Eye tracking studies show people read the first full paragraph of the page but their attention wanes as they continue down the page. It is therefore important to tell your readers what the article is about by putting the summary at the top of the page.
Attention span is short on the internet, we want to complete tasks fast. Breaking up large blocks of text as you go down the page with meaningful subheadings, bold or italics textand bullet lists makes the page scannable.
The images that are presented on any artist website portfolio page have to be organized, curated and re-sized for the web. The most overlooked item that also belongs on every artist website portfolio page is descriptive TEXT. Tell us in words what we are looking at.
Most artists have more than one group of images to include on their portfolio page. With a WordPress site and the Nextgen Gallery plugin you can organize your work into separate galleries and create an album that acts as a container for your galleries.
When you include text with these images, you are not only informing people, you’re influencing them to click-through to see the entire body of work. You can easily add this text in NextGen Gallery or directly on the portfolio page.
The NextGen Album
There are two types of albums; the extended version that shows a feature thumbnail and a gallery description. The other is the compact version that only shows the thumb.
Your main portfolio page could have an album that contains your all your galleries. If you use the extended version you can write a gallery description that will show next to the thumb. This text is inserted inside the gallery. If you use the compact version that displays only the featured thumbnail, then you need to add some text to the page instead.
The description is added inside the gallery not on the actual portfolio page. This text is a short artist statement about this body of work and tells people what to expect if they click-through. It’s your job to get them to click-through.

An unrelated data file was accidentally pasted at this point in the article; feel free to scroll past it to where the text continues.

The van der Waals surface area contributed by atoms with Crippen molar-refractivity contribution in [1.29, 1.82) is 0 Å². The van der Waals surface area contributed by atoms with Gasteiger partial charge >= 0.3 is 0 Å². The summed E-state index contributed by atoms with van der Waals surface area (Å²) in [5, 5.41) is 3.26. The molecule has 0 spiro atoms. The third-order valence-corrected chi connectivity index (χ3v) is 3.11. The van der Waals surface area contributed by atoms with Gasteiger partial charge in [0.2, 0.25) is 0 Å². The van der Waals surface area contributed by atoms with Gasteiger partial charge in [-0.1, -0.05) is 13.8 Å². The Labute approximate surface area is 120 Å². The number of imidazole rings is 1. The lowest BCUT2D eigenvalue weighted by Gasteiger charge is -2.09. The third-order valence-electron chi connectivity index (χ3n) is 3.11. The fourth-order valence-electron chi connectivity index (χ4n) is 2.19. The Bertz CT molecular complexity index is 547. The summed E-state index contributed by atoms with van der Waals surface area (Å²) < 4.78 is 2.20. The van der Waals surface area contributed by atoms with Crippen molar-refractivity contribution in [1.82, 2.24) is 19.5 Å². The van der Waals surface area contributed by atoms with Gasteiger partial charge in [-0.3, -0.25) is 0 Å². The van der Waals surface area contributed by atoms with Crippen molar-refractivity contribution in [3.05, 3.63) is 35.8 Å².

The Compact Version
Here is an example of the compact version.
Rather than use the extended version of the album which stacks the galleries vertically, Liz Sullivan uses the compact album.
The compact album shows only a row of horizontal thumbs and title, without the descriptive text, so Liz wrote about each series of work in paragraphs below. This text, written directly on the page, adds context and frames your work with meaning.
Including text is extremely important! It helps site visitors understand your work and approach to your work. Often it affects their decision on whether or not the click-through and look at the full body of work.
Once a visitor clicks through to view a full body of work they typically see multiple rows of thumbnails that enlarge to full size image. It is important to curate your work and place your strongest work first, starting in the top left corner (that’s the typical starting point for most people).
Remember the descriptive text that I talked about above; include it on the gallery page as well. You may have a longer artist statement about each of your series. In this case you can select or craft one or two sentences to use on the portfolio page with the album and then use the full statement on the gallery image page.
If you craft one or two sentences you can also use it as a meta description for search engines.
Whether you use an artist website portfolio page with an album with all your galleries OR individual gallery pages without an album, it is imperative that you include descriptive text with images. It is our job as artists to inform and educate people about our work, using words.
A picture may be worth a 1000 words but words are worth 1000’s of understandings.
For an artist, the about page is typically where you place your biography. A biography provides visitors with an in-depth account of your art career. Since an artist’s bio is written in the third person your artist about page content should be as well.
An example of why you should write this page in the third person. Writing “I am an award-winning artist” can come across as bragging, While “Jane Doe is an award-winning artist” has more authority.
It should also include an image of you; the artist. Studies have shown that when visitors have a face to put with your name, you become much easier to remember.